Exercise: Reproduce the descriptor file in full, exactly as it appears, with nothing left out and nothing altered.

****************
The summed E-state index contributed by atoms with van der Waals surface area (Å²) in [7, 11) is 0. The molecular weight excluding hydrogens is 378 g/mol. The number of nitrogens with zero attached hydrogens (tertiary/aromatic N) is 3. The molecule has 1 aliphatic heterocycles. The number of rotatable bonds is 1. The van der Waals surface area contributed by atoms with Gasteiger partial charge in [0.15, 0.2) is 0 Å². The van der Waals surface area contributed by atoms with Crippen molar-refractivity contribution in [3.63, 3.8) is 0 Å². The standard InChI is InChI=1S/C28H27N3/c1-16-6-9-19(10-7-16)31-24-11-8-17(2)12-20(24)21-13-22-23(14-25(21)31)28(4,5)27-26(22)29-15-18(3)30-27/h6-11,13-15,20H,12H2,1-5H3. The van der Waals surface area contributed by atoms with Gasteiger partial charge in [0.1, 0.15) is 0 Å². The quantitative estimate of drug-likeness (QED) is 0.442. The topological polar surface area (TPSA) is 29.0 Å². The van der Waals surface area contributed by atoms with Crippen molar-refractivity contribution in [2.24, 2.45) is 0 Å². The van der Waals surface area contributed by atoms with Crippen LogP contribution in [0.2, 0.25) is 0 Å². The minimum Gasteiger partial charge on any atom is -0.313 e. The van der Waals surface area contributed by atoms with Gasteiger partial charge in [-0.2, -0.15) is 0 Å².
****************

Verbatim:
The summed E-state index contributed by atoms with van der Waals surface area (Å²) in [7, 11) is 0. The molecular weight excluding hydrogens is 378 g/mol. The number of nitrogens with zero attached hydrogens (tertiary/aromatic N) is 3. The molecule has 1 aliphatic heterocycles. The number of rotatable bonds is 1. The van der Waals surface area contributed by atoms with Gasteiger partial charge in [0.15, 0.2) is 0 Å². The van der Waals surface area contributed by atoms with Crippen molar-refractivity contribution in [3.63, 3.8) is 0 Å². The standard InChI is InChI=1S/C28H27N3/c1-16-6-9-19(10-7-16)31-24-11-8-17(2)12-20(24)21-13-22-23(14-25(21)31)28(4,5)27-26(22)29-15-18(3)30-27/h6-11,13-15,20H,12H2,1-5H3. The van der Waals surface area contributed by atoms with Gasteiger partial charge in [0.1, 0.15) is 0 Å². The quantitative estimate of drug-likeness (QED) is 0.442. The topological polar surface area (TPSA) is 29.0 Å². The van der Waals surface area contributed by atoms with Crippen molar-refractivity contribution in [2.24, 2.45) is 0 Å². The van der Waals surface area contributed by atoms with Crippen LogP contribution in [0.2, 0.25) is 0 Å². The minimum Gasteiger partial charge on any atom is -0.313 e. The van der Waals surface area contributed by atoms with Gasteiger partial charge in [-0.2, -0.15) is 0 Å².